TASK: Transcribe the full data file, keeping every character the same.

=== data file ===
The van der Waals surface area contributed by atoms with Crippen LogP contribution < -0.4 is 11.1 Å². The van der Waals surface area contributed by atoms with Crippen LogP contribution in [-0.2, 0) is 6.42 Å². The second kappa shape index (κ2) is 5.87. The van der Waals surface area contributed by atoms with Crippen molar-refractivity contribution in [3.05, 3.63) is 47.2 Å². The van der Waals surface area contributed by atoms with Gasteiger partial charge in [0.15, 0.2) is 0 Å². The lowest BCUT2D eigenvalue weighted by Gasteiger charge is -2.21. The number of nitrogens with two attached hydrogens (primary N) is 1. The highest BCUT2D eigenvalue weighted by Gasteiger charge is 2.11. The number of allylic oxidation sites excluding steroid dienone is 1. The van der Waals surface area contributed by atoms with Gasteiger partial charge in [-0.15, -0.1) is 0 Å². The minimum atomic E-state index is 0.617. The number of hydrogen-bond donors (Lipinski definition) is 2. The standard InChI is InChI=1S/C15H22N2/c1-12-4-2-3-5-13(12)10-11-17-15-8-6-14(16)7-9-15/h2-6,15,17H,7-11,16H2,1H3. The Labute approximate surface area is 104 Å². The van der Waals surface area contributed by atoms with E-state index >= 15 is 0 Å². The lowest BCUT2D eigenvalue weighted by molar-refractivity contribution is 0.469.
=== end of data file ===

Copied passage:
The van der Waals surface area contributed by atoms with Crippen LogP contribution < -0.4 is 11.1 Å². The van der Waals surface area contributed by atoms with Crippen LogP contribution in [-0.2, 0) is 6.42 Å². The second kappa shape index (κ2) is 5.87. The van der Waals surface area contributed by atoms with Crippen molar-refractivity contribution in [3.05, 3.63) is 47.2 Å². The van der Waals surface area contributed by atoms with Gasteiger partial charge in [0.15, 0.2) is 0 Å². The lowest BCUT2D eigenvalue weighted by Gasteiger charge is -2.21. The number of nitrogens with two attached hydrogens (primary N) is 1. The highest BCUT2D eigenvalue weighted by Gasteiger charge is 2.11. The number of allylic oxidation sites excluding steroid dienone is 1. The van der Waals surface area contributed by atoms with Gasteiger partial charge in [-0.15, -0.1) is 0 Å². The minimum atomic E-state index is 0.617. The number of hydrogen-bond donors (Lipinski definition) is 2. The standard InChI is InChI=1S/C15H22N2/c1-12-4-2-3-5-13(12)10-11-17-15-8-6-14(16)7-9-15/h2-6,15,17H,7-11,16H2,1H3. The Labute approximate surface area is 104 Å². The van der Waals surface area contributed by atoms with E-state index >= 15 is 0 Å². The lowest BCUT2D eigenvalue weighted by molar-refractivity contribution is 0.469.